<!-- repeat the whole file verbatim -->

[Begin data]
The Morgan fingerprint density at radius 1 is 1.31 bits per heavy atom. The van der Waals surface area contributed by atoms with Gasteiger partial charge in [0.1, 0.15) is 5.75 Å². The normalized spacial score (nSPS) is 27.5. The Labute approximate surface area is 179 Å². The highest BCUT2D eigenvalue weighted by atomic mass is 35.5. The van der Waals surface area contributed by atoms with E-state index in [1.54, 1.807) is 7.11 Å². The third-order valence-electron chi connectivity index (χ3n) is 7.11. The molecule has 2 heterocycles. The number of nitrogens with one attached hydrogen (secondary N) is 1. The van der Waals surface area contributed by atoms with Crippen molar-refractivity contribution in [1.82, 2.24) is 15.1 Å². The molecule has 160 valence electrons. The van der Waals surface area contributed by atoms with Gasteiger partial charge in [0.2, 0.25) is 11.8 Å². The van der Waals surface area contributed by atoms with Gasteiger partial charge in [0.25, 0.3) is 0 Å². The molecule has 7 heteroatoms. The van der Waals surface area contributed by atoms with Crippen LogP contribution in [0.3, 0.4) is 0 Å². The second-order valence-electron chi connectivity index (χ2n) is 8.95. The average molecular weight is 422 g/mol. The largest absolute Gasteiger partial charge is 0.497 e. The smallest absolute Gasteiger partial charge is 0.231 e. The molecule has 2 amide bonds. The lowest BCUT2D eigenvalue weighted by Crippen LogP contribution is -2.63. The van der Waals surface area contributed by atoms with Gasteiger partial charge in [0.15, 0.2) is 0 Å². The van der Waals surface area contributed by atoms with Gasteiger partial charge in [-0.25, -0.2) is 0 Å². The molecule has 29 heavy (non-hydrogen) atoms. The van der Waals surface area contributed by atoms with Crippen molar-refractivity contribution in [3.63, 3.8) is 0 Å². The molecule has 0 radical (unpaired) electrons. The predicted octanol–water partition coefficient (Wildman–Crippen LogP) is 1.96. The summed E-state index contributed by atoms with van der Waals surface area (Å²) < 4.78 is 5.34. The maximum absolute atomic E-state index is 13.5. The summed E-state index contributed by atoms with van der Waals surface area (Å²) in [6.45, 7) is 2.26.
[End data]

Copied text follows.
The Morgan fingerprint density at radius 1 is 1.31 bits per heavy atom. The van der Waals surface area contributed by atoms with Gasteiger partial charge in [0.1, 0.15) is 5.75 Å². The normalized spacial score (nSPS) is 27.5. The Labute approximate surface area is 179 Å². The highest BCUT2D eigenvalue weighted by atomic mass is 35.5. The van der Waals surface area contributed by atoms with E-state index in [1.54, 1.807) is 7.11 Å². The third-order valence-electron chi connectivity index (χ3n) is 7.11. The molecule has 2 heterocycles. The number of nitrogens with one attached hydrogen (secondary N) is 1. The van der Waals surface area contributed by atoms with Crippen molar-refractivity contribution in [1.82, 2.24) is 15.1 Å². The molecule has 160 valence electrons. The van der Waals surface area contributed by atoms with Gasteiger partial charge in [0.2, 0.25) is 11.8 Å². The van der Waals surface area contributed by atoms with Gasteiger partial charge in [0.25, 0.3) is 0 Å². The molecule has 7 heteroatoms. The van der Waals surface area contributed by atoms with Crippen LogP contribution in [0.3, 0.4) is 0 Å². The second-order valence-electron chi connectivity index (χ2n) is 8.95. The average molecular weight is 422 g/mol. The largest absolute Gasteiger partial charge is 0.497 e. The smallest absolute Gasteiger partial charge is 0.231 e. The molecule has 2 amide bonds. The lowest BCUT2D eigenvalue weighted by Crippen LogP contribution is -2.63. The van der Waals surface area contributed by atoms with Gasteiger partial charge in [0.15, 0.2) is 0 Å². The van der Waals surface area contributed by atoms with Gasteiger partial charge in [-0.25, -0.2) is 0 Å². The molecule has 29 heavy (non-hydrogen) atoms. The van der Waals surface area contributed by atoms with Crippen molar-refractivity contribution in [3.63, 3.8) is 0 Å². The molecule has 0 radical (unpaired) electrons. The predicted octanol–water partition coefficient (Wildman–Crippen LogP) is 1.96. The summed E-state index contributed by atoms with van der Waals surface area (Å²) < 4.78 is 5.34. The maximum absolute atomic E-state index is 13.5. The summed E-state index contributed by atoms with van der Waals surface area (Å²) in [6.45, 7) is 2.26.